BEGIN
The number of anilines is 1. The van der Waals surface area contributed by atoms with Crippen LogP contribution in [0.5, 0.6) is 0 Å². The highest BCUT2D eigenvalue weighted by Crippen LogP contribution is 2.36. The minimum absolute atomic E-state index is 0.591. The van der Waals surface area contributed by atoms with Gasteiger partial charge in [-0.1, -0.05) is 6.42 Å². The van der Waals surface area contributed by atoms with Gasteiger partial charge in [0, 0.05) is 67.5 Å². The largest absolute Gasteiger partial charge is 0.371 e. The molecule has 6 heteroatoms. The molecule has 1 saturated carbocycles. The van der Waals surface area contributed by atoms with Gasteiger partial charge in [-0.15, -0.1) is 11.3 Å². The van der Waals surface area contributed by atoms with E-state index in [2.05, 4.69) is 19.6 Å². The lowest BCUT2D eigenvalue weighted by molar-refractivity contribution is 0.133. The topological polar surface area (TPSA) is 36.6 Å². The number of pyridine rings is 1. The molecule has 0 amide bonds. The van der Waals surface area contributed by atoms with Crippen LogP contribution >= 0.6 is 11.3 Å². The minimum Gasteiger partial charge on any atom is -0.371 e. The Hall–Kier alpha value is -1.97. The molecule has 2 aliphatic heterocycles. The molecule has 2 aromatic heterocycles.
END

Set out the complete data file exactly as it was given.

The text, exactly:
The number of anilines is 1. The van der Waals surface area contributed by atoms with Crippen LogP contribution in [0.5, 0.6) is 0 Å². The highest BCUT2D eigenvalue weighted by Crippen LogP contribution is 2.36. The minimum absolute atomic E-state index is 0.591. The van der Waals surface area contributed by atoms with Gasteiger partial charge in [-0.1, -0.05) is 6.42 Å². The van der Waals surface area contributed by atoms with Gasteiger partial charge in [0, 0.05) is 67.5 Å². The largest absolute Gasteiger partial charge is 0.371 e. The molecule has 6 heteroatoms. The molecule has 1 saturated carbocycles. The van der Waals surface area contributed by atoms with Gasteiger partial charge in [-0.15, -0.1) is 11.3 Å². The van der Waals surface area contributed by atoms with E-state index in [2.05, 4.69) is 19.6 Å². The lowest BCUT2D eigenvalue weighted by molar-refractivity contribution is 0.133. The topological polar surface area (TPSA) is 36.6 Å². The number of pyridine rings is 1. The molecule has 0 amide bonds. The van der Waals surface area contributed by atoms with Crippen LogP contribution >= 0.6 is 11.3 Å². The minimum Gasteiger partial charge on any atom is -0.371 e. The Hall–Kier alpha value is -1.97. The molecule has 2 aliphatic heterocycles. The molecule has 2 aromatic heterocycles.